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Flashcards in Fetal growth Deck (29)
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1

What is the definition of fetal growth?

Increase in mass that occurs between the end of embryonic period and birth

2

What does fetal growth depend on?

Genetic potential

Substrate supply

3

What are the 3 phases of normal fetal growth?

Cellular hyperplasia

Hyperplasia and hypertrophy

Hypertrophy alone

4

What is the pattern of fetal growth?

14-15 wks: 5g /day

20 wks: 10 g/day

32-34 wks: 30-35g/day

>34 wks: growth rate decreases

5

What techniques can be used for assessing fetal growth?

Symphysis fundal height (SFH)


Ultrasound crown-rump length - the gold standard

Note:
It should be done towards the end of the 1st trimester as fetal growth is less varied then

6

What's the technique of SFH?

distance over the abdominal wall from the symphysis to the top of the uterus

7

What are the pros and cons of SFH?

Pros:
Simple
Inexpensive

Cons:
Low detection rate: 50-86%

Great inter-operator variability

Influenced by a number of factors (BMI, fetal lie, amniotic fluid, fibroids)

8

How is fetal growth assessed by ultrasound?

Biparietal diameter (BPD), Head circumference (HC)
Abdominal circumference (AC) Femur length (FL)
and their combination (EFW)

9

What is the use of ultrasound assessment of fetal growth?

Assessment of fetal “wellness” not just size

Looking at trends in growth from centile graphs

Predicting fetal metabolic compromise

Anticipating the need to deliver prematurely

10

What are the maternal factors influencing fetal growth?

Poverty: younger mothers and less education

Age: 16-35 is best

Drug use: developmental defects, still births, premature delivery, LBW, addiction

Weight

Disease:
hypertension
diabetes
coagulopathy

Smoking and nicotine

Alcohol: brain development

Diet

Prenatal depression

Environmental toxins

11

What are the feto-placental factors influencing fetal growth?


Genotype – genetic potential

Gender (B>G)

Hormones

Previous pregnancy - 2nd child likley to be bigger than the 1st

12

What are the 3 features of a customised growth chart?

Adjusted to reflect maternal constitutional variation maternal ht, wt, ethnicity, parity

Optimised by presenting a standard free from pathological factors such as diabetes and smoking

Based on fetal weight curves derived from normal pregnancies

13

What can a small SFH indicate?

wrong dates

small for gestational age

oligohydramnios

14

What can a large SFH indicate?

wrong dates

molar pregnancy

multiple gestation

large for gestational age

Polyhydramnios

Maternal obesity

Fibroids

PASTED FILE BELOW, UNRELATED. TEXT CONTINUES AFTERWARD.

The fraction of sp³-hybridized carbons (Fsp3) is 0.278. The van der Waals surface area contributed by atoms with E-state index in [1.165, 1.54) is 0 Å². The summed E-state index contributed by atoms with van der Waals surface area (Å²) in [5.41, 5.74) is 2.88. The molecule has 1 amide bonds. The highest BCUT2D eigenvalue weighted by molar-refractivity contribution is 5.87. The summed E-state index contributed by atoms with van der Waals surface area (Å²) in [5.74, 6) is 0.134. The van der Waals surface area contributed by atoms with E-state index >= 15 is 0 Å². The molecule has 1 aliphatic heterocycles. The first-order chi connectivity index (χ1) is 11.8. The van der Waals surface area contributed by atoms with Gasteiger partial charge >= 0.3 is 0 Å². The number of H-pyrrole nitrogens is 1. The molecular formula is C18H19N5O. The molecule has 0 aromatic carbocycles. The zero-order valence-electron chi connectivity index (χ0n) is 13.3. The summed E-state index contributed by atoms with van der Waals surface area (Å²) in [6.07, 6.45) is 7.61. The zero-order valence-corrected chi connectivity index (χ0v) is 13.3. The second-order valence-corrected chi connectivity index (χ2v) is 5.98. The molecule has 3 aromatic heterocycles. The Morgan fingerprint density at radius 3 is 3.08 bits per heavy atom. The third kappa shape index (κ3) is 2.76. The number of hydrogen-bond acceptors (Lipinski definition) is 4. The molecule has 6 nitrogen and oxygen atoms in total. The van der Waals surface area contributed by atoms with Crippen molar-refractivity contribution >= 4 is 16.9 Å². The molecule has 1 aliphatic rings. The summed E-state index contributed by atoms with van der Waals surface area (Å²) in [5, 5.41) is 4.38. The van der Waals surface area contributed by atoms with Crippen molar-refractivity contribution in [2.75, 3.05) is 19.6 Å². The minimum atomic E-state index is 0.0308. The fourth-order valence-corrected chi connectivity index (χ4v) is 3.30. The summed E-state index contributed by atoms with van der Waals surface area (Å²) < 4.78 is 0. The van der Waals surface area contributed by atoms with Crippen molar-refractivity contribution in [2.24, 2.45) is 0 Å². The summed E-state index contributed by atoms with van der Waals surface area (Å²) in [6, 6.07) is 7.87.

15

What is the definition of low birth weight, very low birth weight and extremely low birth weight??

LBW = Less than 2,500g at delivery.
VLBW = Less than 1,500g at delivery.
ELBW = Less than 1,000g at delivery.

16

What are centile charts useful for?

Plotting serial measurements to monitor that the baby is growing consistently along the same centile

17

Why is data on fetal weight throughout pregnancy potentially wrong?

Data is collected from miscarriages, so there is potential for them to have a low birth weight.

18

Why is correct dating important?

It can determine whether the baby is judged to be low or high weight for its age

This effects decisions like whether to have a cesarian section or whether to try and resuscitate a pre term baby

19

What is the definition of Intrauterine growth restriction (IUGR)

Failure of the infant to achieve its predetermined (genetic) potential for a variety of reasons

20

What is the definition of Small for gestational age (SGA)?

The infant has a birth weight <10th centile (also called ‘Small for dates’).

21

Why is it important to distinguish between LBW and IUGR?

LBW may simply be LBW because they were pre-term

IUGR has increased risk of morbidity and mortality

22

How should IUGR be defined?

The term IUGR should only be used for fetuses with definite evidence that growth has altered.

The serial measurements should show that the infant is not growing ‘along a centile’, but is growing less than would be expected.

23

When does IUGR develop?

In the 2nd and 3rd trimesters when growth is fastest

24

What are the short term consequences of IURG?

Respiratory distress
Intraventricular haemorrhage
Sepsis
Hypoglycaemia
Necrotising enterocolitis
Jaundice
Electrolyte imbalance

25

What are the medium term consequences of IURG?

Respiratory problems
Developmental delay
Special needs schooling

26

What are the long term consequences of IURG?

Fetal programming

27

What is fetal programming?

A number of organ structures and associated functions undergo programming during embryonic and fetal life

This determines the set point of physiological and metabolic responses that carry into adulthood.

Hence, any stimulus or insult at a critical period of embryonic and fetal development can result in developmental adaptations that produce permanent structural, physiological and metabolic changes.

Thereby predisposing an individual to cardiovascular, metabolic and endocrine disease in adult life

28

What is strongly associated with IUGR? Explain this link

Pre-eclampsia

The main cause of pre-eclampsia is diminished remodelling of the spiral arteries by cytotrophoblast

This causes decreased blood flow and hence decreased nutrient supply to the placenta and fetus.

29

What is the treatment for IUGR and IUGR with pre-eclampsia?

Corticosteriods should be administered (if not already given) at gestations < 36 weeks in order to improve neonatal wellbeing, notably the development of the lungs.

For pre-eclampsia because the main issue is with the placenta, the 'treatment' is delivery